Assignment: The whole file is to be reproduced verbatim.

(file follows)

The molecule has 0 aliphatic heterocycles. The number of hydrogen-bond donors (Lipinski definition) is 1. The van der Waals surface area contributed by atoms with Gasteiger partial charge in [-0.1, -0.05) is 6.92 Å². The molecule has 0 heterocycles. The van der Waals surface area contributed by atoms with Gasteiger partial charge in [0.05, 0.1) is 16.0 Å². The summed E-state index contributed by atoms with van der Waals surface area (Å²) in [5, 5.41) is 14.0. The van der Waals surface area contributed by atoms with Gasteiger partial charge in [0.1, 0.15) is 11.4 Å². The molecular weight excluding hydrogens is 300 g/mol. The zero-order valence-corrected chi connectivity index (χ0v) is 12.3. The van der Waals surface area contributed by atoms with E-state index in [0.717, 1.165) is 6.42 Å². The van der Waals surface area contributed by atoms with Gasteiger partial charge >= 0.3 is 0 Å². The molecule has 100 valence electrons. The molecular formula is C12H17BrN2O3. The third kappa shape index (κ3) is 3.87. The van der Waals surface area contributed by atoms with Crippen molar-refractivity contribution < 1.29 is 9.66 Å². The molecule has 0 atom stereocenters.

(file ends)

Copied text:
The molecule has 0 aliphatic heterocycles. The number of hydrogen-bond donors (Lipinski definition) is 1. The van der Waals surface area contributed by atoms with Gasteiger partial charge in [-0.1, -0.05) is 6.92 Å². The molecule has 0 heterocycles. The van der Waals surface area contributed by atoms with Gasteiger partial charge in [0.05, 0.1) is 16.0 Å². The summed E-state index contributed by atoms with van der Waals surface area (Å²) in [5, 5.41) is 14.0. The van der Waals surface area contributed by atoms with Gasteiger partial charge in [0.1, 0.15) is 11.4 Å². The molecular weight excluding hydrogens is 300 g/mol. The zero-order valence-corrected chi connectivity index (χ0v) is 12.3. The van der Waals surface area contributed by atoms with E-state index in [0.717, 1.165) is 6.42 Å². The van der Waals surface area contributed by atoms with Gasteiger partial charge >= 0.3 is 0 Å². The molecule has 100 valence electrons. The molecular formula is C12H17BrN2O3. The third kappa shape index (κ3) is 3.87. The van der Waals surface area contributed by atoms with Crippen molar-refractivity contribution < 1.29 is 9.66 Å². The molecule has 0 atom stereocenters.